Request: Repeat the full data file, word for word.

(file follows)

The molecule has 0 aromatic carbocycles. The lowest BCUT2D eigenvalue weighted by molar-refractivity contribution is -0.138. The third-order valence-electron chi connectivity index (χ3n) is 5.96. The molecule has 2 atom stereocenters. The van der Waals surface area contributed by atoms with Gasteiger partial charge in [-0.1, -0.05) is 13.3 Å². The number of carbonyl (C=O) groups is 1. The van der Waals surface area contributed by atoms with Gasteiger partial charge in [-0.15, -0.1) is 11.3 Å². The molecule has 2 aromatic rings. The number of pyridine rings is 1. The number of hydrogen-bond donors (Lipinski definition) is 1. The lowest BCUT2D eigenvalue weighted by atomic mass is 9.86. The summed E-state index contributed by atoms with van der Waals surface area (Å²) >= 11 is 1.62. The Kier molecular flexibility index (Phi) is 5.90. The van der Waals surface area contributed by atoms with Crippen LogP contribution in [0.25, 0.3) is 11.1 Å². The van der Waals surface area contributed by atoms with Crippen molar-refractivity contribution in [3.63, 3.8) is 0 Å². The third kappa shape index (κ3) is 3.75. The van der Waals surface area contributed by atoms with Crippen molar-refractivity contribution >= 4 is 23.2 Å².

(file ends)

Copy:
The molecule has 0 aromatic carbocycles. The lowest BCUT2D eigenvalue weighted by molar-refractivity contribution is -0.138. The third-order valence-electron chi connectivity index (χ3n) is 5.96. The molecule has 2 atom stereocenters. The van der Waals surface area contributed by atoms with Gasteiger partial charge in [-0.1, -0.05) is 13.3 Å². The number of carbonyl (C=O) groups is 1. The van der Waals surface area contributed by atoms with Gasteiger partial charge in [-0.15, -0.1) is 11.3 Å². The molecule has 2 aromatic rings. The number of pyridine rings is 1. The number of hydrogen-bond donors (Lipinski definition) is 1. The lowest BCUT2D eigenvalue weighted by atomic mass is 9.86. The summed E-state index contributed by atoms with van der Waals surface area (Å²) >= 11 is 1.62. The Kier molecular flexibility index (Phi) is 5.90. The van der Waals surface area contributed by atoms with Crippen LogP contribution in [0.25, 0.3) is 11.1 Å². The van der Waals surface area contributed by atoms with Crippen molar-refractivity contribution in [3.63, 3.8) is 0 Å². The third kappa shape index (κ3) is 3.75. The van der Waals surface area contributed by atoms with Crippen molar-refractivity contribution >= 4 is 23.2 Å².